MEXICO CITY (Reuters) - Mexico’s leftist government said on Tuesday it would lower taxes on owners of businesses that issue shares, lifting the local stock market, which was battered last year by worries about policymaking under the new administration.
Finance Minister Carlos Urzua said at a government-sponsored event in Mexico City that the tax rate on returns from initial public offerings would drop to 10 percent from 30 percent.
“The idea is to try to promote initial public offerings” Urzua said.
He noted that Mexico had a low number of publicly listed companies compared with other major economies in Latin America.
Mexico's benchmark S&P/BMV IPC stock index .MXX extended gains after the announcement to rise 1.5 percent to a nearly two-month high.
“The market liked it,” said Gerardo Sienra, head of equity sales at Mexican brokerage Intercam.
Last year, Mexican stocks were hammered after Lopez Obrador canceled a partly built $13 billion airport and lawmakers from his leftist majority introduced unexpected bills, such as a plan to limit bank fees.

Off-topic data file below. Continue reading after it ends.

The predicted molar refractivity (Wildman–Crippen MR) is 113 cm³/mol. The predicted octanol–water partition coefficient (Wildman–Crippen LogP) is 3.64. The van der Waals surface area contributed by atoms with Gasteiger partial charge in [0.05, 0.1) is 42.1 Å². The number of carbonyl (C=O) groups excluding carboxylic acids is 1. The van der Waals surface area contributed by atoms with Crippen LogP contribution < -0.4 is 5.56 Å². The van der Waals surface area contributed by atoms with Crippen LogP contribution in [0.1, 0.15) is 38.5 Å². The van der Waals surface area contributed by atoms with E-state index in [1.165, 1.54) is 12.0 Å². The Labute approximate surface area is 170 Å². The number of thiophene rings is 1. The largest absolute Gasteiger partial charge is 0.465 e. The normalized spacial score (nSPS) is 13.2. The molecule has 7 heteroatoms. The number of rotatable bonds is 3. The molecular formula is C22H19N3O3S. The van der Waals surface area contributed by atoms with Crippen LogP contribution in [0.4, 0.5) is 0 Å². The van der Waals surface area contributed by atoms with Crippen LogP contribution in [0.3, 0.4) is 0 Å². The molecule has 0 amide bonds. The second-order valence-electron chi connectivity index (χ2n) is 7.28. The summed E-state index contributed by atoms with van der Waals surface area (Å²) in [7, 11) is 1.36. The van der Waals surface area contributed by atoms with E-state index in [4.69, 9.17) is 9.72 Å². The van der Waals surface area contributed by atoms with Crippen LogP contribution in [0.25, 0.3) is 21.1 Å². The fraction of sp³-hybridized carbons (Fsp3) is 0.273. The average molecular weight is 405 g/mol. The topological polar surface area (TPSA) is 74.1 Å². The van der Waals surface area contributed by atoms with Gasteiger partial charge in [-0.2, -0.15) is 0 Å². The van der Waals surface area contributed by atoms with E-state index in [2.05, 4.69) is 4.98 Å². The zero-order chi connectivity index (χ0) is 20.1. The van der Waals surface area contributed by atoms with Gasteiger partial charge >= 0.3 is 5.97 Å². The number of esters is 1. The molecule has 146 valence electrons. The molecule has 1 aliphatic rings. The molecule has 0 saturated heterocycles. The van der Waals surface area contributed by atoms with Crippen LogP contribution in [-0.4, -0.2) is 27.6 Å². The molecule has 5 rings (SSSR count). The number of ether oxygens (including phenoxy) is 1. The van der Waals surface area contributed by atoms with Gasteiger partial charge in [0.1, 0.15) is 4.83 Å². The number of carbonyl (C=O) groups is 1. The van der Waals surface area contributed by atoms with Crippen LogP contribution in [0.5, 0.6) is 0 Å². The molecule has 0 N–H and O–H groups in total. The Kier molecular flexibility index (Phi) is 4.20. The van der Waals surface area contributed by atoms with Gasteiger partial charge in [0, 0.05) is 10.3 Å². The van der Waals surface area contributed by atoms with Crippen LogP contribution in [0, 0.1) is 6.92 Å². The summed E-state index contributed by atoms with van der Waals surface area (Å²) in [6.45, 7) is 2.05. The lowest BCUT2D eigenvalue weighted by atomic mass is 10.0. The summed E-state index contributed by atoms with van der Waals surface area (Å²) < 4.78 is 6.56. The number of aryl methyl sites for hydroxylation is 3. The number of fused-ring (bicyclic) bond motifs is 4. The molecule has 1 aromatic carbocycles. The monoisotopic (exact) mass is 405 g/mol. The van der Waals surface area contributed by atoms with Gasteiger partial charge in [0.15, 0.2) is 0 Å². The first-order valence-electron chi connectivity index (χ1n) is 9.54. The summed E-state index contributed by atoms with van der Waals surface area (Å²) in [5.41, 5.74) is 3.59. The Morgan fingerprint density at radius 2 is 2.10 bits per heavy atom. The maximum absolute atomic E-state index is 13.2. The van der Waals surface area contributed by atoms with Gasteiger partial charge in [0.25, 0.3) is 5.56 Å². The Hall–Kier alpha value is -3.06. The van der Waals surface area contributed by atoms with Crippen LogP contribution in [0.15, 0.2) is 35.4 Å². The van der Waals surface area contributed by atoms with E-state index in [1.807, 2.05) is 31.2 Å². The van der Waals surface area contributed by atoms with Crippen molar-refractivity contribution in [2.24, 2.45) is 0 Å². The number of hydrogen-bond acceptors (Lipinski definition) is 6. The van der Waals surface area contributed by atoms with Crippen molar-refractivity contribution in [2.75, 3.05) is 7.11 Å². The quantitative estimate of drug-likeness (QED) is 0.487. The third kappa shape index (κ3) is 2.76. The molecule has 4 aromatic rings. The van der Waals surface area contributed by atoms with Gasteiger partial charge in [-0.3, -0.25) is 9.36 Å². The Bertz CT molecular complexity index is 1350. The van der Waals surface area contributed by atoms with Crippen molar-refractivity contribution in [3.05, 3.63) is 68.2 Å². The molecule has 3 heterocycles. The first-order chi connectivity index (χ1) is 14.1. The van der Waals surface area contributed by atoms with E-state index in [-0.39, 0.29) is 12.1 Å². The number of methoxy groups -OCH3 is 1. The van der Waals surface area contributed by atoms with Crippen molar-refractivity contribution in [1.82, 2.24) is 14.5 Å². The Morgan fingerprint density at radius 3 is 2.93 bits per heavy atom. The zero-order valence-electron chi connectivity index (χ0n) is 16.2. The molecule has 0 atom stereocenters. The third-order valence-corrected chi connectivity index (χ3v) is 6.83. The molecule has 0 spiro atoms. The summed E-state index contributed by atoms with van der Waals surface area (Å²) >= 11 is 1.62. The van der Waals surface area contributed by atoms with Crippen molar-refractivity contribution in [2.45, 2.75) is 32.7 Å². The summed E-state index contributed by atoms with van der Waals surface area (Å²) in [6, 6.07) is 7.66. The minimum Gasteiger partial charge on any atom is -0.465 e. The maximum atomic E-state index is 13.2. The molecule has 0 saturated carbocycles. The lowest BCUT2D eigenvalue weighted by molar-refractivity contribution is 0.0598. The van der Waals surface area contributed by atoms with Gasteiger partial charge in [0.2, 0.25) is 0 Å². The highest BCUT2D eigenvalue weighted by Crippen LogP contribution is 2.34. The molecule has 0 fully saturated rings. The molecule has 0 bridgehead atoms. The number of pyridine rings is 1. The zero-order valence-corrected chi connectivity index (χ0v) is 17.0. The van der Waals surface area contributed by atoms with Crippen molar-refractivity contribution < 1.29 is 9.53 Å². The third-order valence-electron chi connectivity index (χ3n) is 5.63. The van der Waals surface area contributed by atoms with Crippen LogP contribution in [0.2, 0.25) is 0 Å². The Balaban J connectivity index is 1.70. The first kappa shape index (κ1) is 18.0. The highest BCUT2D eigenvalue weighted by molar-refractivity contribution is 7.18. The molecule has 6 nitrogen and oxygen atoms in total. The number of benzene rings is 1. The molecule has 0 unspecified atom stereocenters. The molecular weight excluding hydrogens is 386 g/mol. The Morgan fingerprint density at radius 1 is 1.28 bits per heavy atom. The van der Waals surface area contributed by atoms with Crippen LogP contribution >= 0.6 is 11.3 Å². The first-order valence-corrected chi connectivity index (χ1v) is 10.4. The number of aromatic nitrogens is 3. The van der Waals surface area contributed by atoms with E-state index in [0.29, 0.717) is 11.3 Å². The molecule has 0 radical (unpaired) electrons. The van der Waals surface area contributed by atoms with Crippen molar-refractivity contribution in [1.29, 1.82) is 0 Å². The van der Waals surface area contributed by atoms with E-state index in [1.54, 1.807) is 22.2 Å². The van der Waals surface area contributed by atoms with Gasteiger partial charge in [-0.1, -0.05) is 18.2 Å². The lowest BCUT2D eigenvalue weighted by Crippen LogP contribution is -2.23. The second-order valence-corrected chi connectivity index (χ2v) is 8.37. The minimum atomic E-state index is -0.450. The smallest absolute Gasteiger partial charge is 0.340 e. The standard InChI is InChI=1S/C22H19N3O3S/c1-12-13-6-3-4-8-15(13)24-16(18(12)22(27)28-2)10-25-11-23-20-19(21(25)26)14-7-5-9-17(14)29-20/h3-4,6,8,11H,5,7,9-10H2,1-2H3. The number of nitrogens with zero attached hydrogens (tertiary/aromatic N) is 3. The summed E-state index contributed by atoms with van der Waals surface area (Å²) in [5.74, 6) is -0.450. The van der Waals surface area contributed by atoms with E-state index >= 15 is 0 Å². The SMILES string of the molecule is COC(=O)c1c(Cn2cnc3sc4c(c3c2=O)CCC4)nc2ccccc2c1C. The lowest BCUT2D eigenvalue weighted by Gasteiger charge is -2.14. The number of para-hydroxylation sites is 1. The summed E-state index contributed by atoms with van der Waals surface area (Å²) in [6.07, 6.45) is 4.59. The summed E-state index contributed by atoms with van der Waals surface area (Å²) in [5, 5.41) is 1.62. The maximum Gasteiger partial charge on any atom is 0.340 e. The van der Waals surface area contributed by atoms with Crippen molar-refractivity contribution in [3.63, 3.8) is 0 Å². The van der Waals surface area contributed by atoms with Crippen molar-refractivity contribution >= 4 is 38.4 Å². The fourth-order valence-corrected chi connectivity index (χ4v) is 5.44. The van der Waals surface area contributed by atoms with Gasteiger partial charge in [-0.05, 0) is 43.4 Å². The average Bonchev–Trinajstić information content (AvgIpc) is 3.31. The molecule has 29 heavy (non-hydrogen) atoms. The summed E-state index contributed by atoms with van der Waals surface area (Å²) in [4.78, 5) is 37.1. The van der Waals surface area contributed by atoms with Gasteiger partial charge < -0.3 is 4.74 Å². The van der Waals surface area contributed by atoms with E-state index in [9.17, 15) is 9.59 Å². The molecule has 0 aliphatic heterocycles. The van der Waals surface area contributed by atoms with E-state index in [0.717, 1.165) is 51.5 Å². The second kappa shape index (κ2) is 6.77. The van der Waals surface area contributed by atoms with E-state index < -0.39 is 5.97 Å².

“In these first days of the year, the feeling is more confident,” Sienra said. But he added that “there is a lot of caution, because we have seen that on any given day, the rules could change.”
The IPO tax cut was among several new measures directed at the financial sector, including a platform for mobile-phone banking that Urzua said would help draw more un-banked Mexicans into the financial sector.
Only 60 percent of adult Mexicans have a bank account and most transactions are done in cash, he said.
Urzua also said pension funds would get more flexibility on investment decisions, but he did not provide specific details.
The finance minister spoke at the event along with other top officials, including Central Bank Governor Alejandro Diaz de Leon.
Last week, the central bank filed a lawsuit with the Supreme Court, challenging a new law mandating salary cuts for its and other government officials on the grounds that the statute interfered with the bank’s constitutionally guaranteed independence.
Lopez Obrador has said he would respect the central bank’s autonomy, and Urzua said the Bank of Mexico was “a very good bank in terms of monetary policy” at Tuesday’s event.
Reporting by Stefanie Eschenbacher and Michael O'Boyle, additional reporting by Miguel Gutierrez